Presidential elections were held in Romania in 2009. The first round took place on 22 November, with a run-off round between the top two candidates Traian Băsescu and Mircea Geoană on 6 December 2009. Although most exit polls suggested a win for Geoană in the runoff, the authorities declared Băsescu the narrow victor with 50.33% of the votes. To date, it is the closest election in Romanian history.
The Romanian presidential impeachment referendum of 2007 was conducted in order to determine whether the president of Romania Traian Băsescu should be forced to step down.
A referendum on changing the electoral system to a two-round system was held in Romania on 25 November 2007, on the same date as the election to the European Parliament. The referendum was called by President Traian Băsescu on 23 October 2007 when the Parliament of Romania failed to meet a deadline set by him to pass these changes.
Victor Viorel Ponta is a Romanian jurist and politician, who served as Prime Minister of Romania between his appointment by President Traian Băsescu in May 2012 and his resignation in November 2015. A former member of the Social Democratic Party (PSD) and its leader from 2010 to 2015, he was also joint leader (2012–2014) of the then-governing Social Liberal Union (USL), an alliance with the National Liberal Party (PNL). Ponta was a member of the Romanian Chamber of Deputies for Gorj County from 2004 to 2020. In the Emil Boc cabinet, he was Minister-Delegate for Relations with Parliament from 2008 to 2009.
Lucian Croitoru is a Romanian economist. On October 15, 2009, following the defeat of Emil Boc's government through a motion of no confidence, President Traian Băsescu nominated Croitoru to be Prime Minister of Romania. The nomination was opposed by a majority of Parliament, which adopted a declaration asking for his withdrawal, and vowing support for the candidature of Klaus Iohannis. Croitoru assembled a proposed cabinet, but this was voted down by Parliament on November 4.
The Commission for constitutional reform is a commission instituted in Moldova by acting President Mihai Ghimpu to adopt a new version of the Constitution of Moldova (1994).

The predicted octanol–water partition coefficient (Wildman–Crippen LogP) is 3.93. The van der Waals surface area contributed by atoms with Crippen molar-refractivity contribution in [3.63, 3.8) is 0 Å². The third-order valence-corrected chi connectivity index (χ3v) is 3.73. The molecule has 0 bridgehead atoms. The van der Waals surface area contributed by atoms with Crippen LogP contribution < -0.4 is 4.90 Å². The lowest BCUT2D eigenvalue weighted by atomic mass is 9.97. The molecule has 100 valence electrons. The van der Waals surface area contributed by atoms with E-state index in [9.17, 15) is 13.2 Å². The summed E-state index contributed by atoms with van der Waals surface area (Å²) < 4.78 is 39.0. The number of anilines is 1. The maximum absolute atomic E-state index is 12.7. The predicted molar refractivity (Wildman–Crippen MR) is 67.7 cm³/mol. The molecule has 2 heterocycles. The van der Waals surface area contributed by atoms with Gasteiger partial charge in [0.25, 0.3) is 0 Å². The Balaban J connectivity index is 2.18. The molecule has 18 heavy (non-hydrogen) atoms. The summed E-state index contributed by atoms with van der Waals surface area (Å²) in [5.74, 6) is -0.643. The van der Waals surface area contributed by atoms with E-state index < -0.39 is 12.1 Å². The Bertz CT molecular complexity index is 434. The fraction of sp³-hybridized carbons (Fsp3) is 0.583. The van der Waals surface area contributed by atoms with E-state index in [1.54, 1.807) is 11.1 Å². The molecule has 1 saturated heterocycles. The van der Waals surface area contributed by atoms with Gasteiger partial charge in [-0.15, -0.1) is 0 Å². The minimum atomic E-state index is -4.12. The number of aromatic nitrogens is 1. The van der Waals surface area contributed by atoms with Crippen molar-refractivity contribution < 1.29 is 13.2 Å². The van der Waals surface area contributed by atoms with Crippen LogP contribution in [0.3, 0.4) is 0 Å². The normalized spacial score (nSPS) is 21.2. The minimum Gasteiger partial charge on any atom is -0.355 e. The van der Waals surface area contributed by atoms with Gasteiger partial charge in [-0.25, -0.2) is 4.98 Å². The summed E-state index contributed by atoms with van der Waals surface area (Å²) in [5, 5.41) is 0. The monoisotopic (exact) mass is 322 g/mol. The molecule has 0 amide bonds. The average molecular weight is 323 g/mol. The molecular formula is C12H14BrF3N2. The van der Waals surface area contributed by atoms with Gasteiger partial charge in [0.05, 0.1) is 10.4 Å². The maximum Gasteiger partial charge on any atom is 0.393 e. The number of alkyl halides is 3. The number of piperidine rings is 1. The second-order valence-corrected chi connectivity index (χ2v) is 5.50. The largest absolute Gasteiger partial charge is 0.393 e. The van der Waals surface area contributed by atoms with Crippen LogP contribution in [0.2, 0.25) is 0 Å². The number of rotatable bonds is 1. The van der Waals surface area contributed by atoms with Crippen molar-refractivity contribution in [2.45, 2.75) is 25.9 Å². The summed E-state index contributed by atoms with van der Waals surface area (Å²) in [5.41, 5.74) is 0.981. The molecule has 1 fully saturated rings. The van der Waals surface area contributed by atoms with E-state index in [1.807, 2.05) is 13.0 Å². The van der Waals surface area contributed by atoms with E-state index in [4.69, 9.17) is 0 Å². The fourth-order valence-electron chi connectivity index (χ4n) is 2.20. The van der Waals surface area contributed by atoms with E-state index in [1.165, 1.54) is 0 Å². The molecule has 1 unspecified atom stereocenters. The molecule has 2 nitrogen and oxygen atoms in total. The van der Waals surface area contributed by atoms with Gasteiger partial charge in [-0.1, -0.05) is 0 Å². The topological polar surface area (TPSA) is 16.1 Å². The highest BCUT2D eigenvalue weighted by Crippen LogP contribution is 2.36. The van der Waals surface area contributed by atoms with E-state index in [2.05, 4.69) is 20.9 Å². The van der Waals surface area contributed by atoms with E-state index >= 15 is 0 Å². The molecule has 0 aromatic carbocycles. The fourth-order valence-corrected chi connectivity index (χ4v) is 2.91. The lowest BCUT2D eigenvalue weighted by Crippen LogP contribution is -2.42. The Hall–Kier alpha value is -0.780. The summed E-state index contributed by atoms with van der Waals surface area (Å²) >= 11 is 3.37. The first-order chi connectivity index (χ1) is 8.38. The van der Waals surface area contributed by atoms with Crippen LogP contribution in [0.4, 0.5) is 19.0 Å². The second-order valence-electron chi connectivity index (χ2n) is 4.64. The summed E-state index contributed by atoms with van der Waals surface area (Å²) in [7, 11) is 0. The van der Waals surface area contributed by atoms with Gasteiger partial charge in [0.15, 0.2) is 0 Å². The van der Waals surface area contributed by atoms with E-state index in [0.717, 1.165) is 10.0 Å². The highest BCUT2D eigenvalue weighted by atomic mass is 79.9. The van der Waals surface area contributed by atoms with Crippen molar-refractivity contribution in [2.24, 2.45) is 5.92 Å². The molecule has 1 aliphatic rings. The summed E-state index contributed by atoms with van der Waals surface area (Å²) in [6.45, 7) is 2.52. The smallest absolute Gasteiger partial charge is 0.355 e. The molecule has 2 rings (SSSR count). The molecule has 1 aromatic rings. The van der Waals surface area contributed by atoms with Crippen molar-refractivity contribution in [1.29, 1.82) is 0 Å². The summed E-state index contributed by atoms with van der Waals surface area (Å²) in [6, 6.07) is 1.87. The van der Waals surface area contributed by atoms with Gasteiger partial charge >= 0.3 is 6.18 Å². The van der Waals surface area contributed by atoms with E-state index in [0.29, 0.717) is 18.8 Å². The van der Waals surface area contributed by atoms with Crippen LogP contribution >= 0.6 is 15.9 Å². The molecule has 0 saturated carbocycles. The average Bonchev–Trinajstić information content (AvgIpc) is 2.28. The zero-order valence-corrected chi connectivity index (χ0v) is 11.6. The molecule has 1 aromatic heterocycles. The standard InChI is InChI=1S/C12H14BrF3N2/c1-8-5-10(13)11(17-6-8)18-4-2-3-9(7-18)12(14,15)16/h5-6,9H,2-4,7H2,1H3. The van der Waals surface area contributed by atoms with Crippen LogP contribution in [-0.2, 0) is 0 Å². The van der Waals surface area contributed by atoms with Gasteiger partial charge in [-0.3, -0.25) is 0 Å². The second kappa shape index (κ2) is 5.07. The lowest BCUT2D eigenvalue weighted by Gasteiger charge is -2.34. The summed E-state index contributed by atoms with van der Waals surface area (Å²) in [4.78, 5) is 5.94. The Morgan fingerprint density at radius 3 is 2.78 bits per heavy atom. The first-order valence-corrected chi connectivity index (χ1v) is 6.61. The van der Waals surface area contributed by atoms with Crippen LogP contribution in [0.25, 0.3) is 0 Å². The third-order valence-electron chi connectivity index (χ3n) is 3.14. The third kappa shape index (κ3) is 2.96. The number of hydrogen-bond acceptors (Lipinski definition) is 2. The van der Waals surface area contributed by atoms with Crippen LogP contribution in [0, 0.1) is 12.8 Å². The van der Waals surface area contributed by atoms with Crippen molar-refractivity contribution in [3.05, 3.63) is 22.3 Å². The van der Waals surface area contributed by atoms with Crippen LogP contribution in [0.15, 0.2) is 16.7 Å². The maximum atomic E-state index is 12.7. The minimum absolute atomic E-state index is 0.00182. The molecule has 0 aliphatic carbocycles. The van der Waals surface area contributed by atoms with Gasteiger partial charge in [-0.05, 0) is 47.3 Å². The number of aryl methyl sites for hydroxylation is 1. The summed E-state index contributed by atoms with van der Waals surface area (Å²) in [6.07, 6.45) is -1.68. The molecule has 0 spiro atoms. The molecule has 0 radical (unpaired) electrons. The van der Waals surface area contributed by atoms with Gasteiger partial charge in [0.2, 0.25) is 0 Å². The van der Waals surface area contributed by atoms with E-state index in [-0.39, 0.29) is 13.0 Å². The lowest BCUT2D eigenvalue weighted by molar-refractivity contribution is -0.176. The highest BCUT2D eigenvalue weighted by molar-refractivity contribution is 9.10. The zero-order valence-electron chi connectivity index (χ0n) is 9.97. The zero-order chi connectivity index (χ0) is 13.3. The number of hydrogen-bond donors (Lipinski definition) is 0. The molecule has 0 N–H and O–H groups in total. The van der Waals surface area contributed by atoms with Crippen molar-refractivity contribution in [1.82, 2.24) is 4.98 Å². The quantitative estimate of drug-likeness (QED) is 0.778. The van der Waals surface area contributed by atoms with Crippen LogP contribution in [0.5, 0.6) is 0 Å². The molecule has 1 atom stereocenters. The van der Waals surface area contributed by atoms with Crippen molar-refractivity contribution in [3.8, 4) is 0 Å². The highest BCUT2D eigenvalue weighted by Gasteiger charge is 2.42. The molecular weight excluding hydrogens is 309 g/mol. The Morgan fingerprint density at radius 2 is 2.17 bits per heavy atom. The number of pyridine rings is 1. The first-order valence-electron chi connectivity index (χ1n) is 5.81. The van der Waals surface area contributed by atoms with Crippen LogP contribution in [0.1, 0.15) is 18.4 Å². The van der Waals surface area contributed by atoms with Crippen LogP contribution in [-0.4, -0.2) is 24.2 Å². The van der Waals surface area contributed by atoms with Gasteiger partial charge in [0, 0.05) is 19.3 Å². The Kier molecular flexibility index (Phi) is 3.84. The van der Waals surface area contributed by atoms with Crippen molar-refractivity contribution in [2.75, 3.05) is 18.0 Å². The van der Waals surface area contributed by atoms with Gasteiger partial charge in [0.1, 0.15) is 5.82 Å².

A referendum on impeaching President Traian Băsescu was held in Romania on 29 July 2012. The referendum was required after Parliament voted in favour of impeaching Băsescu on 6 July, and had to take place within a month. It was the second referendum on impeaching Băsescu, the first having been held in May 2007, in which 74% of voters chose to keep him in office. Băsescu was later narrowly re-elected in 2009.
A constitutional referendum was scheduled to take place in Romania at the end of 2015. The Constitution amended by USL lawmakers received some criticism, mostly from the opposition party PDL backed by outgoing President Traian Băsescu, who expressed his discontent with some articles that reduce the powers he enjoyed while in office and eliminate the President from the executive power system.
The 2012–2015 unrest in Romania refers to a prolonged period of civil unrest and political scandals in Romania, which took magnitude after the second half of the 2000s. The wave of civil demonstrations started in January 2012, once with the introduction of a new health reform legislation. The protests were fueled by the austerity measures applied in May 2010, but also by the unpopularity of Băsescu-backed Boc government. The demonstrations were characterized by widespread rioting and acts of vandalism. The political situation precipitated, so Prime Minister Emil Boc decided to step down on 6 February 2012.
Coaliția pentru Familie is an association of about 30 Romanian non-governmental organizations. It seeks to promote the traditional family, in particular by amending the Constitution of Romania to define marriage as "the union between a man and a woman, a process that will have no juridical effect whatsoever, being just a waste of energy and money". It is also involved in the anti-abortion movement.
The Save Romania Union is a liberal progressive political party in Romania. The party was founded following the success of the Save Bucharest Union (USB) party in the 2016 local elections. After being officially registered as a political party in 2016, it united with the local USB and Union for Codlea parties, thus gaining most of its initial membership base from the two latter parties. It is currently the third largest political party in the Romanian Parliament after the 2016 legislative elections and runs on an anti-corruption platform.
A referendum took place in Romania on 6 and 7 October 2018 regarding the definition of the family in the Romanian Constitution. The referendum asked voters whether or not they approve a change to the family's definition as provided by Article 48 of the Constitution, to prohibit same-sex marriage.
A consultative referendum took place in Romania on 26 May 2019, on the same day as the European Parliament elections, about whether to prohibit amnesties and pardons for corruption offences, as well as whether to prohibit the Government from passing emergency ordinances concerning the judiciary and to extend the right to appeal against them to the Constitutional Court. Both proposals were approved by wide margins.